Like most marketers in the AV industry, I’ve enjoyed working with rAVe for many years. They are incredibly ambitious to provide thorough coverage of a convention floor—some of it sponsored, some of it editorial. They send energetic young reporters to take quick product videos and photos, and they bring seasoned reporters like Sara Abrons and, of course, Gary Kayye, to the scene as well.
When Gary invited us to help pilot a virtual reality booth tour with rAVe at InfoComm 2018, we were flattered. I looked at it as a big step up from the regular tours. And it was the perfect time for us to do something special — our booth was twice the size of our 2017 exhibit, with a lot of exciting new products and partner projects with NEC, Sony, Leyard Planar, D3, Absen, and more. And for the first time, we were sharing our space with our Swedish subsidiaries Evoko and SMS. We had a lot of news!
What I didn’t realize then was that the VR tour would be more than a little something special. It turned into a whole new game.
First, the recording had to happen outside show hours. With everything up and running in our booth. Kevin Barlow, our business development director, and I coordinated that process one evening—and it was a bit more complicated than usual because much of the equipment in our booth was only ours on loan. And Rick Castro, leader of the US Evoko sales team, had to come back to fire up the Evoko meeting room products.
Then, the recording process took much more time. We toured the booth thoroughly with Joel Rollins and Jacob Blount (two of their VR shooters), picking the key vantage points where they would take 360 degree images.
We had to plan out our product intro videos to line up with those vantage points, so there would be at least one video to go with each point.
And then, we had to get out of the way! No on-camera talent needed. Joel and Jacob worked quite a long time after Kevin and I left that evening.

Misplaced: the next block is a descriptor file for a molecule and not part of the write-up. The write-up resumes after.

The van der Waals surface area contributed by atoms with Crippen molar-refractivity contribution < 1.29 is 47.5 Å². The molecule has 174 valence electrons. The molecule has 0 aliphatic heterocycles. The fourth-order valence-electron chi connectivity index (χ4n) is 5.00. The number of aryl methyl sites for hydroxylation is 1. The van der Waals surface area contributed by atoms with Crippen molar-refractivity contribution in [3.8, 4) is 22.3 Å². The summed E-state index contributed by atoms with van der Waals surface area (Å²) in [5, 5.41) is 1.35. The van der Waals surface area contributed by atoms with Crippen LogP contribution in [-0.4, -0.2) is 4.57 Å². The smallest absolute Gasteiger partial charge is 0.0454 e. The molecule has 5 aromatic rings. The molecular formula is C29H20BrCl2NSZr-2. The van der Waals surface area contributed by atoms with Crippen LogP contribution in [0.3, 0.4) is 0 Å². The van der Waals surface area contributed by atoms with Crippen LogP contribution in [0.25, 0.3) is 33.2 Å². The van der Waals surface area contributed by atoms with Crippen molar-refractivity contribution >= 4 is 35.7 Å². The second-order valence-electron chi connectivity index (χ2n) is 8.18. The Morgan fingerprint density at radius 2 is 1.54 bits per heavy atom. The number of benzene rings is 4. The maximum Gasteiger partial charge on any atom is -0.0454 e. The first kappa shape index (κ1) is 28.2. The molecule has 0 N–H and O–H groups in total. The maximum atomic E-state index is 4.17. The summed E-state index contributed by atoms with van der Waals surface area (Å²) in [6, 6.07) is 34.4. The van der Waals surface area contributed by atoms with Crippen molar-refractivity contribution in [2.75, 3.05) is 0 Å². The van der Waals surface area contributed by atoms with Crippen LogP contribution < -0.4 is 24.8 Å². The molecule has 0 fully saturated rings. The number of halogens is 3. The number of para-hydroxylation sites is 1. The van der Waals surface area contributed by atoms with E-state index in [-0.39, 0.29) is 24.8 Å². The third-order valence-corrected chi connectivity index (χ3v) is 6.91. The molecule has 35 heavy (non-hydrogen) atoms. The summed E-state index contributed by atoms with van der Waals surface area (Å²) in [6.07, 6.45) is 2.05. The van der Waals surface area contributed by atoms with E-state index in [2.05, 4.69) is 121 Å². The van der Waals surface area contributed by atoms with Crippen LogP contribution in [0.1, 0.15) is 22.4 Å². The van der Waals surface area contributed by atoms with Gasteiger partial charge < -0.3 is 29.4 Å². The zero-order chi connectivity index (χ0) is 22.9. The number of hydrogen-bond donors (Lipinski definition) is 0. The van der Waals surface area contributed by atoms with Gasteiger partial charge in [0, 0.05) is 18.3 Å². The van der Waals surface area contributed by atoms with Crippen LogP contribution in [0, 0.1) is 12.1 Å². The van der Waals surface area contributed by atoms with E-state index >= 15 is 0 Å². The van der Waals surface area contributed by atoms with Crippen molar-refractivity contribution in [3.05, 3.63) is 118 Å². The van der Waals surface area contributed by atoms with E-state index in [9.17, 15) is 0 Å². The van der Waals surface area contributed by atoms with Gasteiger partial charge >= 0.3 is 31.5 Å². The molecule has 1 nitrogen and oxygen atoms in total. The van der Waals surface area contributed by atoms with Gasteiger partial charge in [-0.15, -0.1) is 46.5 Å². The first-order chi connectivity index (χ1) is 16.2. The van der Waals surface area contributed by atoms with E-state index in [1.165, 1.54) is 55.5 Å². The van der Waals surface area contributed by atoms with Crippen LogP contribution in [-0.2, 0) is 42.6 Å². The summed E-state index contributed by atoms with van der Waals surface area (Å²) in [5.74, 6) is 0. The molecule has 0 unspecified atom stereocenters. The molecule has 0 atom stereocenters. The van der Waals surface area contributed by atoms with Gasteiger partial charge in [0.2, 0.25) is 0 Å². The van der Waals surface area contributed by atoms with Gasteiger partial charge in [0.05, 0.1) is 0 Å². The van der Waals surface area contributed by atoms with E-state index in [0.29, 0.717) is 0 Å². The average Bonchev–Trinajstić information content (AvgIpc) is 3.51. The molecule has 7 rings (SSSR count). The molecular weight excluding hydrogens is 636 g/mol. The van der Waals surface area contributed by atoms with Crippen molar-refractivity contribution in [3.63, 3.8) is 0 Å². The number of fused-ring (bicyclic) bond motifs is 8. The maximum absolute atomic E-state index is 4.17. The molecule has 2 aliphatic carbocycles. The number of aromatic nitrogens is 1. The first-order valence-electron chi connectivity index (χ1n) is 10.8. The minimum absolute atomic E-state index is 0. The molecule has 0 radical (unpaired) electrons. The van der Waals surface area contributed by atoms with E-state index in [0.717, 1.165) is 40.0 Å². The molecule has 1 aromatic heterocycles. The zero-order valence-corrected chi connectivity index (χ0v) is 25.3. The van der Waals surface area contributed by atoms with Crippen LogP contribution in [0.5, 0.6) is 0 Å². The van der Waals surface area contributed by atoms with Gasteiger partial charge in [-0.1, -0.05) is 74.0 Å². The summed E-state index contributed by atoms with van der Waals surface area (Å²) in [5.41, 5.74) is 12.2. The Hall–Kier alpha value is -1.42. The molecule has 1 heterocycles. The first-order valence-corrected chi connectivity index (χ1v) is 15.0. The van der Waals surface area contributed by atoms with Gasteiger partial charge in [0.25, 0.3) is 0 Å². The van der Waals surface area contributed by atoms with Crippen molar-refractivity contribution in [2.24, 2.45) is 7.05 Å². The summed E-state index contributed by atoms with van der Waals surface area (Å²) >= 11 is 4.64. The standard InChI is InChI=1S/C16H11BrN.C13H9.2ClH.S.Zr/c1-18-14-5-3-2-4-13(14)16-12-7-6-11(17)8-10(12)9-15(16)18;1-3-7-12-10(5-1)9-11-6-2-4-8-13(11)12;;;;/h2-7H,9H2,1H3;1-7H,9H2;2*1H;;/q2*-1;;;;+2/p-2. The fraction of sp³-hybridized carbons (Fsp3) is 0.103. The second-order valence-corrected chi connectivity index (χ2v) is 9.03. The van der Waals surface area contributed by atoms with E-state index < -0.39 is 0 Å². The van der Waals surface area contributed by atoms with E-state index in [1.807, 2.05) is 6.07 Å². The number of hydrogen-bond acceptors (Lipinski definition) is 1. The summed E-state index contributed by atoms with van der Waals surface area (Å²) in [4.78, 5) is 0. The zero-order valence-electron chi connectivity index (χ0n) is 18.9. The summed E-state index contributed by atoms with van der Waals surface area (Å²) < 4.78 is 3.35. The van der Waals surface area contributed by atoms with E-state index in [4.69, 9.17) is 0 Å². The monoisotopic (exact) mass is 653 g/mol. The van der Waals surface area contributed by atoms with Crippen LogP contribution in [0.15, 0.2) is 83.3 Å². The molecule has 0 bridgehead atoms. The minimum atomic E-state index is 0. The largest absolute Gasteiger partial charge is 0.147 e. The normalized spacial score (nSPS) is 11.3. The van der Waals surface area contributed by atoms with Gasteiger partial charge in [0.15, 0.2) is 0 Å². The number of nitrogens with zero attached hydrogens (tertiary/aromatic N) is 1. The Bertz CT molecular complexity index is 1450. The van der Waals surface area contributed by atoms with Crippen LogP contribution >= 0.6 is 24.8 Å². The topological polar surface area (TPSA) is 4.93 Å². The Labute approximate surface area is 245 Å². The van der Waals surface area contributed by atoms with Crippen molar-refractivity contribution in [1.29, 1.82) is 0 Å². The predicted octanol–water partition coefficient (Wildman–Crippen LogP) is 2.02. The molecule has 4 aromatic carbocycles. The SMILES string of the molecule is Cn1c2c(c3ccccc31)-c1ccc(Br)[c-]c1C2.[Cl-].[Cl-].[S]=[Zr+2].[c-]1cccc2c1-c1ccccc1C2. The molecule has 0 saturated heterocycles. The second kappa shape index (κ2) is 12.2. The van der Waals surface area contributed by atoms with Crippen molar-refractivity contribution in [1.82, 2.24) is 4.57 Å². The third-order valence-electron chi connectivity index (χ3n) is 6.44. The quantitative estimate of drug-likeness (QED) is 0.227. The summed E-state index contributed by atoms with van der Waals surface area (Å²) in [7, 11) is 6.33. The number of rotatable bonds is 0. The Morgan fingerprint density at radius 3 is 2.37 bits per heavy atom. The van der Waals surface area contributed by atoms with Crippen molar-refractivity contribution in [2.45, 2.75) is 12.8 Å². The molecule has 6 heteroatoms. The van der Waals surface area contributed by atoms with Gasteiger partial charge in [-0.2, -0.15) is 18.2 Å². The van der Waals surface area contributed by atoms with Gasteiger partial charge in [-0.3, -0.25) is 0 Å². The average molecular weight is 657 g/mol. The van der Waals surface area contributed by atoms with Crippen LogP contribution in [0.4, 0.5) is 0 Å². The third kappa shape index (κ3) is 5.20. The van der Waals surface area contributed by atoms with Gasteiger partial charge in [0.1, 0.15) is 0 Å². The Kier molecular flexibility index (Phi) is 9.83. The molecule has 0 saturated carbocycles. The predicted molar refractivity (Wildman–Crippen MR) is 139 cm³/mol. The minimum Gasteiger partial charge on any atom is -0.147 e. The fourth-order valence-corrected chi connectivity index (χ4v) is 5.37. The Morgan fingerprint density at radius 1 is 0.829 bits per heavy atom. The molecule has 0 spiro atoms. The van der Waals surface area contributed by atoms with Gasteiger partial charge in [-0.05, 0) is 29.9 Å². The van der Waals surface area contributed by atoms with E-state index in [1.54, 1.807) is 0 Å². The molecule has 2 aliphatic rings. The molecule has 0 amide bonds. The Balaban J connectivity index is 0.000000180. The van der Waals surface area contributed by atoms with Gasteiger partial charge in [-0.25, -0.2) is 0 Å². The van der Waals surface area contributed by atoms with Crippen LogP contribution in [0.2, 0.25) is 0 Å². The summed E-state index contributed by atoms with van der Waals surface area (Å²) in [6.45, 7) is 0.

But that was only the beginning. After the show, there was much more work to do. The rAVe team worked, checked in with us, and worked some more. We got a pilot — very exciting — but it wasn’t launch time yet. I got some VR glasses and learned to use them.
And then there were the finishing touches. Business cards for the welcome desk. Chats with Gary about how to promote it. Fun and excitement!
Results: I would still say that a VR tour is no replacement for visiting with us at the show. For one thing, you can’t ask questions! But if you missed the show, it’s the best way to catch up. The cool thing about the rAVe VR tours is that they have designed the process to be viewable with any kind of VR glasses — or with none at all. So you can just pull it up on your phone or monitor and use your pointer or touch to wander around, select the videos, read the business cards, and more. Or you can immerse yourself by using the goggles of your choice. If you haven’t tried a VR headset yet, this is a good excuse to check them out. This approach makes all kinds of sense, but it’s innovative — not at all normal!
I understand that the rAVe team has been polishing this whole process since piloting it with us, so it will never happen quite this way again. It was fun to ride along on the very first trip!
So, whether you visited us at InfoComm or not, here’s your chance to try out our VR tour. Try it on your phone, on your desktop, with and without VR glasses. And if you have questions about what you see in our booth, ask us!
See the tour here.